300-year-old mosque to be developed as cultural learning center and tourist site

The Southern Border Provinces Administrative Cente has proposed to develop the 300-year-old mosque in Narathiwat as a cultural center and a historical tourist site when ASEAN economic community goes into action in2015.

 The improvement and development of the Wadi Al-Husein or commonly known as Talomano mosque  is included in the strategy for the Five Southern Border Provinces Special Zone Development Plan to be  implemented by the Southern Border Provinces Administrative Center.

This Islamic religious 300-year-old  structure is expected to welcome more visitors, especially Muslim tourists, from ASEAN, when the ASEAN Community goes in place in 2015.

The Southern Border Provinces Administrative Center has received funds to improve the landscape of the mosque, which is regarded as a part of the cultural heritage not only of Thailand but also of the world at large.

Since public participation is important for the success of development work, a forum was held in November 2013 to sound out public opinion on the project and encourage local villagers to be aware of the importance of this structure as a study center.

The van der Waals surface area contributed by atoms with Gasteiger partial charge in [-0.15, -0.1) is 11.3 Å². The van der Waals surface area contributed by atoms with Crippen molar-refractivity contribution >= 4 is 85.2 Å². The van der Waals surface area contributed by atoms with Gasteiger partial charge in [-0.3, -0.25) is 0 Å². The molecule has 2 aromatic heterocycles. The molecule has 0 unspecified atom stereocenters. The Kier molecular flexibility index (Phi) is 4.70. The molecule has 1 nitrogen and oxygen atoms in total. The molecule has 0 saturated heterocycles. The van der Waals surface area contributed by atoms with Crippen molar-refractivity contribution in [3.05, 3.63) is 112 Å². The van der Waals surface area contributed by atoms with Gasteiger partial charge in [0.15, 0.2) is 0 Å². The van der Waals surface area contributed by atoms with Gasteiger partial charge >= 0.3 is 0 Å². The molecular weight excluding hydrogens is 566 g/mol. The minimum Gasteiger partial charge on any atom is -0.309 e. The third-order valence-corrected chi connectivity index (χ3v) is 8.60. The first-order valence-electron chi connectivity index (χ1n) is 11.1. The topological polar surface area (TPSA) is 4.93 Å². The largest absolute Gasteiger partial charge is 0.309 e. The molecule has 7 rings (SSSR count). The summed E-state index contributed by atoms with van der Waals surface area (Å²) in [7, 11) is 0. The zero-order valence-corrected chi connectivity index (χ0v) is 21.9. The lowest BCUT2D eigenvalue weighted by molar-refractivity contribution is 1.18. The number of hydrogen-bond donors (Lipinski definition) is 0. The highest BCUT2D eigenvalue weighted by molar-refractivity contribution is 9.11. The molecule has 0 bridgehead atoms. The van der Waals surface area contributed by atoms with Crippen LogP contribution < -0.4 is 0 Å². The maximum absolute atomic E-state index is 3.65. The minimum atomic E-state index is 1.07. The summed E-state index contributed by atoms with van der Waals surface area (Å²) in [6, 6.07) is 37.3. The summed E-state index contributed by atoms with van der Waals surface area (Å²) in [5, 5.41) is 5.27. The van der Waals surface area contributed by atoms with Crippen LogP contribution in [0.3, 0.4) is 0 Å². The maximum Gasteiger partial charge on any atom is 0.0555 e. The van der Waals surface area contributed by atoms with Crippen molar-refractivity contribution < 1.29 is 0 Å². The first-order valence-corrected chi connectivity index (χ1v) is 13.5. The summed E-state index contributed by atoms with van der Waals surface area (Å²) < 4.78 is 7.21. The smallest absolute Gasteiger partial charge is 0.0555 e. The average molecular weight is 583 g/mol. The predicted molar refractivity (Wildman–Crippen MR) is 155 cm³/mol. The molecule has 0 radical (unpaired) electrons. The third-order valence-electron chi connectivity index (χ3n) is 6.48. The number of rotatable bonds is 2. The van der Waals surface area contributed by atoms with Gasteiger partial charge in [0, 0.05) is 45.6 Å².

Located at the foot of Budo hill in Talomano village, Lubo Sawo subdistrict, Bacho district, Wadi Al-Husein Mosque is 24 kilometers from the town of Narathiwat, on Highway 42 (Narathiwat – Pattani Route).

It is the oldest wooden mosque in Thailand and perhaps in the Malay Peninsula.

This mosque was constructed in 1624 during the same period as Krue Se (Kersih) Mosque in Pattani.

It is said that Mr. Wan Husein Az-Sanawi, who migrated from Ban Sano Yanya in Pattani province, built this mosque. Originally, the mosque was roofed with palm leaves, and later, the palm leaves were replaced by fired clay tiles.

The most prominent feature is that the mosque resembles a Buddhist temple. It comprises two buildings connected to each other, in a mixture of local Thai, Chinese, and Malay architectural styles. Parts of the buildings interlock each other without nails, and above the roof is a base that supports a gable.

The Azan tower is of a Chinese style and is situated on the rear part of the roof. The tower has wooden walls with windows. The air holes are carved with floral and Chinese designs. The top-tiered roof features a dome constructed in the Chinese pavilion style. Fine carved designs are decorated around the two buildings.

The 300 Years mosque has been registered as a historical site by the Fine Arts Department.

Today, it is still in use for religious practices among Muslims, and it also serves as a community center.

(photo : https://fr.foursquare.com/khonsankala)